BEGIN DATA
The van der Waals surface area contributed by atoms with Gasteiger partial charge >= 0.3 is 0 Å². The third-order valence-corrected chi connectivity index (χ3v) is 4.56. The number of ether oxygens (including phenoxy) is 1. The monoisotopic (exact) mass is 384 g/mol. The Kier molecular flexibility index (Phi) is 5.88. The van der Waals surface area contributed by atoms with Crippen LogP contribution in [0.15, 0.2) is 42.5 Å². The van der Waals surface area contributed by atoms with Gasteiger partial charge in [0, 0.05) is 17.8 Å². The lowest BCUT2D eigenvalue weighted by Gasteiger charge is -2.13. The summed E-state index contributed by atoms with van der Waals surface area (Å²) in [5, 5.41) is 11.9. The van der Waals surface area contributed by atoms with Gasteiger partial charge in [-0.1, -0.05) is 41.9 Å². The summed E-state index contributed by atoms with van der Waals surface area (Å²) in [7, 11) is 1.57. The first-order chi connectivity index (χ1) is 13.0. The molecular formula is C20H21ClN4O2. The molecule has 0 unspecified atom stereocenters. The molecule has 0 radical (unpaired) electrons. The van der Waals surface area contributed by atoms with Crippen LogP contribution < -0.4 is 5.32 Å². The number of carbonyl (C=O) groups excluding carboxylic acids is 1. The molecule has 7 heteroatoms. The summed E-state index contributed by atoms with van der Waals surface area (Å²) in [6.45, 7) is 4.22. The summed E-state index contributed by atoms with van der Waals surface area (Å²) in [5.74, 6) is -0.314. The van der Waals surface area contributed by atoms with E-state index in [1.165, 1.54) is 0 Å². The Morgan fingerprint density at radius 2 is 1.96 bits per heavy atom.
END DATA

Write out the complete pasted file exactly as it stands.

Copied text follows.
The van der Waals surface area contributed by atoms with Gasteiger partial charge >= 0.3 is 0 Å². The third-order valence-corrected chi connectivity index (χ3v) is 4.56. The number of ether oxygens (including phenoxy) is 1. The monoisotopic (exact) mass is 384 g/mol. The Kier molecular flexibility index (Phi) is 5.88. The van der Waals surface area contributed by atoms with Crippen LogP contribution in [0.15, 0.2) is 42.5 Å². The van der Waals surface area contributed by atoms with Gasteiger partial charge in [0, 0.05) is 17.8 Å². The lowest BCUT2D eigenvalue weighted by Gasteiger charge is -2.13. The summed E-state index contributed by atoms with van der Waals surface area (Å²) in [5, 5.41) is 11.9. The van der Waals surface area contributed by atoms with Gasteiger partial charge in [-0.1, -0.05) is 41.9 Å². The summed E-state index contributed by atoms with van der Waals surface area (Å²) in [7, 11) is 1.57. The first-order chi connectivity index (χ1) is 13.0. The molecular formula is C20H21ClN4O2. The molecule has 0 unspecified atom stereocenters. The molecule has 0 radical (unpaired) electrons. The van der Waals surface area contributed by atoms with Crippen LogP contribution < -0.4 is 5.32 Å². The number of carbonyl (C=O) groups excluding carboxylic acids is 1. The molecule has 7 heteroatoms. The summed E-state index contributed by atoms with van der Waals surface area (Å²) in [6.45, 7) is 4.22. The summed E-state index contributed by atoms with van der Waals surface area (Å²) in [5.74, 6) is -0.314. The van der Waals surface area contributed by atoms with E-state index in [1.165, 1.54) is 0 Å². The Morgan fingerprint density at radius 2 is 1.96 bits per heavy atom.